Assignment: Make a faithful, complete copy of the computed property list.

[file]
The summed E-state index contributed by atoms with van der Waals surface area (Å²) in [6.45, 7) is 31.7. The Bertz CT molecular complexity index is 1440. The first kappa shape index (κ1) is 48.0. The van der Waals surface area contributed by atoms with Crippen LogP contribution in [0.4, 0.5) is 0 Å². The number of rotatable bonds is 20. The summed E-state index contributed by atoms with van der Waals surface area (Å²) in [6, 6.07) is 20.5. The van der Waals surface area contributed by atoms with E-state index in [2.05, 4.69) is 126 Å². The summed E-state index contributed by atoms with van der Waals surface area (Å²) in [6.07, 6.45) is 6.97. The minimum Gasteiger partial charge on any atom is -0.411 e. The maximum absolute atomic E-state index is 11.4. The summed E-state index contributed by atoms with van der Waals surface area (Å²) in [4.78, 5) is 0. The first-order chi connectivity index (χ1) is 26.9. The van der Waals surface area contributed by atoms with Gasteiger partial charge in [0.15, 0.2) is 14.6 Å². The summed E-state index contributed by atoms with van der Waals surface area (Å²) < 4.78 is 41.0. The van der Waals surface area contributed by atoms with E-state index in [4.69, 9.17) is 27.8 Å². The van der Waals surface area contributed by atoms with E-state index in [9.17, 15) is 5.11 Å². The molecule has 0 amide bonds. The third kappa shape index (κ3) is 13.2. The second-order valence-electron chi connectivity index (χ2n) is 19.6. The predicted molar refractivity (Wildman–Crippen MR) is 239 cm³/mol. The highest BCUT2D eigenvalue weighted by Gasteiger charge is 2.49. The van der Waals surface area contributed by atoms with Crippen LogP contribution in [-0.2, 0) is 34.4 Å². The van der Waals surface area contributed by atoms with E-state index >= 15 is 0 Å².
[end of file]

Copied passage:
The summed E-state index contributed by atoms with van der Waals surface area (Å²) in [6.45, 7) is 31.7. The Bertz CT molecular complexity index is 1440. The first kappa shape index (κ1) is 48.0. The van der Waals surface area contributed by atoms with Crippen LogP contribution in [0.4, 0.5) is 0 Å². The number of rotatable bonds is 20. The summed E-state index contributed by atoms with van der Waals surface area (Å²) in [6, 6.07) is 20.5. The van der Waals surface area contributed by atoms with E-state index in [2.05, 4.69) is 126 Å². The summed E-state index contributed by atoms with van der Waals surface area (Å²) in [6.07, 6.45) is 6.97. The minimum Gasteiger partial charge on any atom is -0.411 e. The maximum absolute atomic E-state index is 11.4. The summed E-state index contributed by atoms with van der Waals surface area (Å²) in [4.78, 5) is 0. The first-order chi connectivity index (χ1) is 26.9. The van der Waals surface area contributed by atoms with Gasteiger partial charge in [0.15, 0.2) is 14.6 Å². The summed E-state index contributed by atoms with van der Waals surface area (Å²) < 4.78 is 41.0. The van der Waals surface area contributed by atoms with E-state index in [4.69, 9.17) is 27.8 Å². The van der Waals surface area contributed by atoms with E-state index in [9.17, 15) is 5.11 Å². The molecule has 0 amide bonds. The third kappa shape index (κ3) is 13.2. The second-order valence-electron chi connectivity index (χ2n) is 19.6. The predicted molar refractivity (Wildman–Crippen MR) is 239 cm³/mol. The highest BCUT2D eigenvalue weighted by Gasteiger charge is 2.49. The van der Waals surface area contributed by atoms with Crippen LogP contribution in [-0.2, 0) is 34.4 Å². The van der Waals surface area contributed by atoms with E-state index >= 15 is 0 Å².